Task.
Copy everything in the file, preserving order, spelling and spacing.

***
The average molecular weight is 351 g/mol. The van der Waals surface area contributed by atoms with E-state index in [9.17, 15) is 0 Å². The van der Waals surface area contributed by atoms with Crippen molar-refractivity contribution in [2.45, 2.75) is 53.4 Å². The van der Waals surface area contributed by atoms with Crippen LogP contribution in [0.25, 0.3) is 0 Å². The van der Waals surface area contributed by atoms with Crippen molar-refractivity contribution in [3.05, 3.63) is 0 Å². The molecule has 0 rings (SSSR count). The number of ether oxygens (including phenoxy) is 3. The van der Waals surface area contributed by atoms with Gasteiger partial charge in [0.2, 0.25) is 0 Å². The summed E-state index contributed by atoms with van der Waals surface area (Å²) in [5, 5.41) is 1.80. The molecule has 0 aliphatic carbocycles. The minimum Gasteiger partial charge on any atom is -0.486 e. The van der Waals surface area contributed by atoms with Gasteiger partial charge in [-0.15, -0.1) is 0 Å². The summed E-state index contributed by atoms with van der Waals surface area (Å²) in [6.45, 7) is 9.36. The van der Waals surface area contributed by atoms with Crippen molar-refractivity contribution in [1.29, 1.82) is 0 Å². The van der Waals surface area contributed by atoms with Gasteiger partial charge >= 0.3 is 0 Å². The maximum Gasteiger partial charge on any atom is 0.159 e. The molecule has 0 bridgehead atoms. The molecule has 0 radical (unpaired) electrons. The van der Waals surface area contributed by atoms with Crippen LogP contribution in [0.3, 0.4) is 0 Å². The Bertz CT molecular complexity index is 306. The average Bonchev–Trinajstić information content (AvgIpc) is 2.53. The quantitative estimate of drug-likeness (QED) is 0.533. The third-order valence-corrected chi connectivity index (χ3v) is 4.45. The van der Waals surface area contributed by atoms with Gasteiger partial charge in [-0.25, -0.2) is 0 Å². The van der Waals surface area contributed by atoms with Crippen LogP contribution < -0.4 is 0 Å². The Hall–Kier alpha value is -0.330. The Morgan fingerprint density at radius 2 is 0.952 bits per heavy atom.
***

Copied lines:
The average molecular weight is 351 g/mol. The van der Waals surface area contributed by atoms with E-state index in [9.17, 15) is 0 Å². The van der Waals surface area contributed by atoms with Crippen molar-refractivity contribution in [2.45, 2.75) is 53.4 Å². The van der Waals surface area contributed by atoms with Crippen LogP contribution in [0.25, 0.3) is 0 Å². The van der Waals surface area contributed by atoms with Crippen molar-refractivity contribution in [3.05, 3.63) is 0 Å². The molecule has 0 rings (SSSR count). The number of ether oxygens (including phenoxy) is 3. The van der Waals surface area contributed by atoms with Gasteiger partial charge in [0.2, 0.25) is 0 Å². The summed E-state index contributed by atoms with van der Waals surface area (Å²) in [5, 5.41) is 1.80. The molecule has 0 aliphatic carbocycles. The minimum Gasteiger partial charge on any atom is -0.486 e. The van der Waals surface area contributed by atoms with Gasteiger partial charge in [-0.15, -0.1) is 0 Å². The summed E-state index contributed by atoms with van der Waals surface area (Å²) in [6.45, 7) is 9.36. The van der Waals surface area contributed by atoms with Crippen molar-refractivity contribution in [1.29, 1.82) is 0 Å². The van der Waals surface area contributed by atoms with Gasteiger partial charge >= 0.3 is 0 Å². The maximum Gasteiger partial charge on any atom is 0.159 e. The molecule has 0 bridgehead atoms. The molecule has 0 radical (unpaired) electrons. The van der Waals surface area contributed by atoms with Crippen LogP contribution in [0.3, 0.4) is 0 Å². The Bertz CT molecular complexity index is 306. The average Bonchev–Trinajstić information content (AvgIpc) is 2.53. The quantitative estimate of drug-likeness (QED) is 0.533. The third-order valence-corrected chi connectivity index (χ3v) is 4.45. The van der Waals surface area contributed by atoms with Gasteiger partial charge in [-0.25, -0.2) is 0 Å². The van der Waals surface area contributed by atoms with Crippen LogP contribution < -0.4 is 0 Å². The Hall–Kier alpha value is -0.330. The Morgan fingerprint density at radius 2 is 0.952 bits per heavy atom.